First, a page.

Concern about recommendations of complex financial products for retail investors has been at the center of the debate over changing standards for broker-dealers and investment advisers. With full implementation of the heightened Regulation Best Interest (Reg BI) requirements less than a month away, FINRA issued a Notice reminding firms of their sales obligations when offering recommendations on complex oil-related exchange-traded products (ETPs).
The FINRA Notice is straightforward. It describes dramatic volatility in the oil market, related ETP product complexity and risk, suitability obligations and soon-to-be-in-force Reg BI obligations on those firms and registered representatives that trade in these products. FINRA’s Notice, therefore, provides an important case study not only as to the specific expectations of firms that trade oil-related ETPs, but also on how the self-regulator appears to be handling concerns about recommendations to retail clients of complex products in a volatile market. Here’s a closer look.
Oil-related ETPs are complex financial products. They are listed securities that “provide exposure” based on “the performance of an index, benchmark, or actively-managed strategy.” As such, they meet the description set forth in a previously issued FINRA Notice as having features that “make it difficult for a retail investor to understand the essential characteristics of the product and its risks.”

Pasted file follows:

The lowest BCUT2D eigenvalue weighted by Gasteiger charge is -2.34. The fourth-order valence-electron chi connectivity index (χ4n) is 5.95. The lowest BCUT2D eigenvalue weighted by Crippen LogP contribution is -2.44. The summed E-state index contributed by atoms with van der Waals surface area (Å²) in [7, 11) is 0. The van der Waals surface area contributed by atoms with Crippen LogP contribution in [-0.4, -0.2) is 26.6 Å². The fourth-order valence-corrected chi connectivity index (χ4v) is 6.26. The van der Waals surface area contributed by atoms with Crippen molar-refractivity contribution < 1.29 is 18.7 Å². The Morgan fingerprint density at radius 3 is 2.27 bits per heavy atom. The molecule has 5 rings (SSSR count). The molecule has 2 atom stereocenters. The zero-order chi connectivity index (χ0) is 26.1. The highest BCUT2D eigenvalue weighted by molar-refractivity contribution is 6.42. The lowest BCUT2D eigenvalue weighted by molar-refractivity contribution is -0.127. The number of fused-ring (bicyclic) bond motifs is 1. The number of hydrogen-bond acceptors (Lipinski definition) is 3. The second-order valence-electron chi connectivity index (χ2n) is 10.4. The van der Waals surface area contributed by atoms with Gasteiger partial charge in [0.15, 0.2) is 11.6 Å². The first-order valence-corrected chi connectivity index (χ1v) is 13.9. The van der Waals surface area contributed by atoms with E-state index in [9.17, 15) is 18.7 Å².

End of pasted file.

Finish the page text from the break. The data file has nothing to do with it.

FINRA describes these risks in the context of a representative’s ability to explain them to retail investors. Specifically, FINRA cautioned that firms must understand how tracking futures contracts and indices actually works, how certain conditions currently existing in the market, for example, contango and backwardation, can affect performance, and how ETP securities perform relative to the price of the commodity in the cash market. Further, FINRA warned that firms must comprehend (i) differences among varying ETPs in order to advise clients on how they can be used within an investment strategy, (ii) differences and risks based on product structures—such as the difference between commodity pools which hold futures assets and exchange-traded notes which hold debt—and (iii) risks from different ETPs concerning “structural features,” such as those with provisions for accelerated terminations or suspensions of new issuance.